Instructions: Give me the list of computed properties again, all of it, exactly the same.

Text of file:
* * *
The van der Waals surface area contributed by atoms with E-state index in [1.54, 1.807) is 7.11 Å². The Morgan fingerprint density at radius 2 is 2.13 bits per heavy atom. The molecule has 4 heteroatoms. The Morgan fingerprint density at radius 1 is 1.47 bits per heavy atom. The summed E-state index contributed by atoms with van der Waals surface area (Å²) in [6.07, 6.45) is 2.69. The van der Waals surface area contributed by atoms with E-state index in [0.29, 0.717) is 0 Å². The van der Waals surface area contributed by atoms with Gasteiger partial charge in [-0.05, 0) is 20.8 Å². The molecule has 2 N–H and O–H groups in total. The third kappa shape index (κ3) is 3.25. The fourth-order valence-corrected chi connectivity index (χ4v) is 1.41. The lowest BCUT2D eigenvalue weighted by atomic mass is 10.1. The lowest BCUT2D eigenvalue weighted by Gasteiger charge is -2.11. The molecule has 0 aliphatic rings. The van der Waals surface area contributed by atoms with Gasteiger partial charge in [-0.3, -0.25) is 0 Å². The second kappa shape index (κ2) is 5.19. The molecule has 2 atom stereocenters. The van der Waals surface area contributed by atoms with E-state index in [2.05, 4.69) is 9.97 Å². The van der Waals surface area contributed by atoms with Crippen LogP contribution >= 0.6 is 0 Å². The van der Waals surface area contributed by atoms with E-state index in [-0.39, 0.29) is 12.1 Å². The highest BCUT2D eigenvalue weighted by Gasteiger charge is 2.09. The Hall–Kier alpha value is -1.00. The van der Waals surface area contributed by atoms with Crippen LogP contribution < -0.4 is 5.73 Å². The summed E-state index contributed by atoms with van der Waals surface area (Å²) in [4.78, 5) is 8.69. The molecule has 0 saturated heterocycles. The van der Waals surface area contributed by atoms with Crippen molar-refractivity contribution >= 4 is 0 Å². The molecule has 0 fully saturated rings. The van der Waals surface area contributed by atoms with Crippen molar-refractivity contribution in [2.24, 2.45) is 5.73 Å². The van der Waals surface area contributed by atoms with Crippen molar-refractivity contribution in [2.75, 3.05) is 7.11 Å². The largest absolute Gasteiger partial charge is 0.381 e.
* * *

The van der Waals surface area contributed by atoms with E-state index in [1.54, 1.807) is 7.11 Å². The Morgan fingerprint density at radius 2 is 2.13 bits per heavy atom. The molecule has 4 heteroatoms. The Morgan fingerprint density at radius 1 is 1.47 bits per heavy atom. The summed E-state index contributed by atoms with van der Waals surface area (Å²) in [6.07, 6.45) is 2.69. The van der Waals surface area contributed by atoms with E-state index in [0.29, 0.717) is 0 Å². The van der Waals surface area contributed by atoms with Gasteiger partial charge in [-0.05, 0) is 20.8 Å². The molecule has 2 N–H and O–H groups in total. The third kappa shape index (κ3) is 3.25. The fourth-order valence-corrected chi connectivity index (χ4v) is 1.41. The lowest BCUT2D eigenvalue weighted by atomic mass is 10.1. The lowest BCUT2D eigenvalue weighted by Gasteiger charge is -2.11. The molecule has 0 aliphatic rings. The van der Waals surface area contributed by atoms with Gasteiger partial charge in [-0.3, -0.25) is 0 Å². The second kappa shape index (κ2) is 5.19. The molecule has 2 atom stereocenters. The van der Waals surface area contributed by atoms with E-state index in [2.05, 4.69) is 9.97 Å². The van der Waals surface area contributed by atoms with Crippen LogP contribution >= 0.6 is 0 Å². The van der Waals surface area contributed by atoms with E-state index in [-0.39, 0.29) is 12.1 Å². The highest BCUT2D eigenvalue weighted by Gasteiger charge is 2.09. The Hall–Kier alpha value is -1.00. The van der Waals surface area contributed by atoms with Crippen LogP contribution < -0.4 is 5.73 Å². The summed E-state index contributed by atoms with van der Waals surface area (Å²) in [4.78, 5) is 8.69. The molecule has 0 saturated heterocycles. The van der Waals surface area contributed by atoms with Crippen molar-refractivity contribution >= 4 is 0 Å². The molecule has 0 fully saturated rings. The van der Waals surface area contributed by atoms with Crippen molar-refractivity contribution in [2.24, 2.45) is 5.73 Å². The van der Waals surface area contributed by atoms with Crippen molar-refractivity contribution in [2.75, 3.05) is 7.11 Å². The largest absolute Gasteiger partial charge is 0.381 e.